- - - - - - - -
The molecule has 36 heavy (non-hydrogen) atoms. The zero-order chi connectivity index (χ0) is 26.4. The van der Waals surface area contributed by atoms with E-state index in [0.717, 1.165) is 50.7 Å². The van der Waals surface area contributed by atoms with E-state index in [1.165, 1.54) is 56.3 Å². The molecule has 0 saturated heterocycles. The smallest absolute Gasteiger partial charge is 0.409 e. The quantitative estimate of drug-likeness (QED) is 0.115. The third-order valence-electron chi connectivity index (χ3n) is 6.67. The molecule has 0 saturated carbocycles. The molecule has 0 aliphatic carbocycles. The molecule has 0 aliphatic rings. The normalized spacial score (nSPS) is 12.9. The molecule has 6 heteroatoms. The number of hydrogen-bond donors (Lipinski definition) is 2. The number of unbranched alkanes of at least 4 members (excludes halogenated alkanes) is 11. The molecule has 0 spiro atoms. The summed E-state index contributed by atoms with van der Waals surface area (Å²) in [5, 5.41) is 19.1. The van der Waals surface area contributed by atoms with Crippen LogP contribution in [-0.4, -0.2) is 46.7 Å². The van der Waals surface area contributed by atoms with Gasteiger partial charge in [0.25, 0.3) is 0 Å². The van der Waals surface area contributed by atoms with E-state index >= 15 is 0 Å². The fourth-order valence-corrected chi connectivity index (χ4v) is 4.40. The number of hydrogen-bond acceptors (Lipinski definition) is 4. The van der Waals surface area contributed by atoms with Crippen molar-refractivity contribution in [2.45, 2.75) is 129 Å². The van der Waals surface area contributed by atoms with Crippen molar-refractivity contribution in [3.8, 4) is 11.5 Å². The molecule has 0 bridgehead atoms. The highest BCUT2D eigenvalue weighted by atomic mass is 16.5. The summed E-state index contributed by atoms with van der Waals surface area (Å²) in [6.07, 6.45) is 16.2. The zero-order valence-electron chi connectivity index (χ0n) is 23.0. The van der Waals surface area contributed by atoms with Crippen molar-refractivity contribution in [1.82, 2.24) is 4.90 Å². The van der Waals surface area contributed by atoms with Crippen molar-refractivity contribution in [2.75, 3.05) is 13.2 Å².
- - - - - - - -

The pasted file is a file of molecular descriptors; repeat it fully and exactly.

The molecule has 36 heavy (non-hydrogen) atoms. The zero-order chi connectivity index (χ0) is 26.4. The van der Waals surface area contributed by atoms with E-state index in [0.717, 1.165) is 50.7 Å². The van der Waals surface area contributed by atoms with E-state index in [1.165, 1.54) is 56.3 Å². The molecule has 0 saturated heterocycles. The smallest absolute Gasteiger partial charge is 0.409 e. The quantitative estimate of drug-likeness (QED) is 0.115. The third-order valence-electron chi connectivity index (χ3n) is 6.67. The molecule has 0 saturated carbocycles. The molecule has 0 aliphatic carbocycles. The molecule has 0 aliphatic rings. The normalized spacial score (nSPS) is 12.9. The molecule has 6 heteroatoms. The number of hydrogen-bond donors (Lipinski definition) is 2. The number of unbranched alkanes of at least 4 members (excludes halogenated alkanes) is 11. The molecule has 0 spiro atoms. The summed E-state index contributed by atoms with van der Waals surface area (Å²) in [5, 5.41) is 19.1. The van der Waals surface area contributed by atoms with Crippen LogP contribution in [-0.4, -0.2) is 46.7 Å². The van der Waals surface area contributed by atoms with Gasteiger partial charge in [0.25, 0.3) is 0 Å². The van der Waals surface area contributed by atoms with E-state index >= 15 is 0 Å². The fourth-order valence-corrected chi connectivity index (χ4v) is 4.40. The number of hydrogen-bond acceptors (Lipinski definition) is 4. The van der Waals surface area contributed by atoms with Crippen molar-refractivity contribution in [2.45, 2.75) is 129 Å². The van der Waals surface area contributed by atoms with Crippen molar-refractivity contribution in [3.8, 4) is 11.5 Å². The molecule has 0 bridgehead atoms. The highest BCUT2D eigenvalue weighted by atomic mass is 16.5. The summed E-state index contributed by atoms with van der Waals surface area (Å²) in [6.07, 6.45) is 16.2. The zero-order valence-electron chi connectivity index (χ0n) is 23.0. The van der Waals surface area contributed by atoms with Crippen molar-refractivity contribution in [1.82, 2.24) is 4.90 Å². The van der Waals surface area contributed by atoms with Crippen molar-refractivity contribution in [2.75, 3.05) is 13.2 Å².